UPS drivers using vehicle navigation systems - please read


New Member
Sat-Nav users – Earn £25 (approx $50) for about 1 hour’s work by participating in an online navigation system user study conducted by the University of Nottingham.

To find out more visit

Please note this study is completely non-commercial in nature, and a summary of the results will be posted back here as soon as they are available.

We are particularly trying to recruit drivers like yourselves who may use navigation systems regularly for unfamiliar journeys

Thank you

Nick Forbes
Principal researcher
University of Nottingham (UK)


Least Best Moderator
Staff member
Easier to photocopy pages in a map. Too much time wasted in punching in addresses in a GPS.

Isn't that the truth. If you are too stupid to read a road map, this job is not for you. There isn't anyway IE is going to give an extra time allowance to punch in addresses on a GPS. The only time I can think of a GPS being useful might be for Feeder Driver on an unfamiliar run or maybe someone running EAMs who isn't familiar with the area. As far as knocking out 150 stops and relying on manually entering info into a GPS, you would be out there all night.

Harley Rider

34 yrs & done!
I have always had to laugh at these people that love talking about getting or using their new GPS units. If anyone out there that really could use a GPS unit it would be us when having to run a route blind. Most people can't find their :censored2: with both hands much less find 100 or more stops in a days time.


I used a very good GPS on my new route, just to see if it makes any difference, but it failed to fulfill any of my needs. GPSs out there are still not smart enough to help UPS Package car drivers, but they’re very helpful for anyone who is driving on long routes, like feeder drivers. I have seen some of them using it as well. I use GPS as well when I’m going out of town or out of state, it’s very helpful and you just drive like a local resident.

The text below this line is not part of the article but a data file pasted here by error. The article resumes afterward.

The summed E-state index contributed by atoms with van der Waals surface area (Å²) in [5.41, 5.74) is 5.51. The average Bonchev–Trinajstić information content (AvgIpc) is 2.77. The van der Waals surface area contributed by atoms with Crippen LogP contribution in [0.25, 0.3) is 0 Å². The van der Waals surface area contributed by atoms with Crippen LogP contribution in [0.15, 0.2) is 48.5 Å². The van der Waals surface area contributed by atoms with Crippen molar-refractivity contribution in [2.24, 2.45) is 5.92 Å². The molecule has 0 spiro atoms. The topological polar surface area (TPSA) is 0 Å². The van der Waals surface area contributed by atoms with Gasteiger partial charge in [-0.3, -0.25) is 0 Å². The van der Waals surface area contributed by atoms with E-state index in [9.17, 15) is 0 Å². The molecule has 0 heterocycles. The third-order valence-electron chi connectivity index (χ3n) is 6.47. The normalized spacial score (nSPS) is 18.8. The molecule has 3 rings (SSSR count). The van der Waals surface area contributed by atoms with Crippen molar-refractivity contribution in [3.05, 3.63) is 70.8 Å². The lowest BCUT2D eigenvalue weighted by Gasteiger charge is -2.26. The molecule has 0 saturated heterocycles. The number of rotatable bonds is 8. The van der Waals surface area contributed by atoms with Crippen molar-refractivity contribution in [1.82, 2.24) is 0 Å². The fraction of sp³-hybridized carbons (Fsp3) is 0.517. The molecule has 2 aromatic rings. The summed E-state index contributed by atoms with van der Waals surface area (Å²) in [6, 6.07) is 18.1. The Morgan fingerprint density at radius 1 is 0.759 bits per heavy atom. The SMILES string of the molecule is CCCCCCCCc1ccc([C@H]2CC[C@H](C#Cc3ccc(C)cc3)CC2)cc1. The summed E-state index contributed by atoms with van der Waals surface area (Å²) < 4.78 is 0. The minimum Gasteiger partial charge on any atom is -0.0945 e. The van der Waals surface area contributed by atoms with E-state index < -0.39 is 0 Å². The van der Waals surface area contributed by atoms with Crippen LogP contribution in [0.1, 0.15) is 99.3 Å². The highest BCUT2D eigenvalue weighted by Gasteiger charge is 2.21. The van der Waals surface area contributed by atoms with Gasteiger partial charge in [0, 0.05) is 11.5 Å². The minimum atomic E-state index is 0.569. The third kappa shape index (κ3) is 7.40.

Well-Known Member
The only thing I could use a GPS for is to keep my trail for the day and pop it in and see it on a map. Other then that. It's pointless.

I'm another user of GPS as well for other things. I like features of rerouting around certain roads I may not know, or the fact the units will give me the time of arrival, etc. I still keep a map in the car on a trip anyway.


Retired 22 years
Nav systems are for the most part usless for finding addresses. The area where I live went to the so called E911 adresses about 6 years ago and to this day anybody that tries to find my house by map-quest or any other nav system will end up at least 5 miles away. I did go to the fire dept and their system pinpoints my house but none of the civilian crap is even close. Save your money


New Member
thanks for the input guys anyway, i didnt realise you didnt travel in unfamilair areas, i found this site by searching for courier etc forums. Not to bia my research or anything, but the general consensus im getting so far is that the technology is not quite there yet, maybe give it a few more years before you begin trusting it properly


I use GPS for trailing, not tracking addreses. I run a long mountain route(2-4 stops phr). The GPS I carry is to see my stopped time vs. moving time. I can track actual miles and average speed, stopped time, moving time and elevation. A typical day 260 miles 6-7hrs drive time stopped time 2.5-4 hours. Average speed for day 18-25 mph and average moving speed 30-37mph. Average elevation change (verticle only) 15-17k. Don't think UPS can't see this if they don't want to. Every leg on my GPS will show all data(speed, location, time etc.)

I used to drive feeder as well and we get fog so bad here that you can't see 20 feet ahead on real bad days. Most nights 100ft. GPS shows exits and man does that help when hauling a 70ft snake behind you. Most of the time you can read the exit sign as you pass under it.

And last, has anybody seen the GPS Jammers on EBAY? Do they work?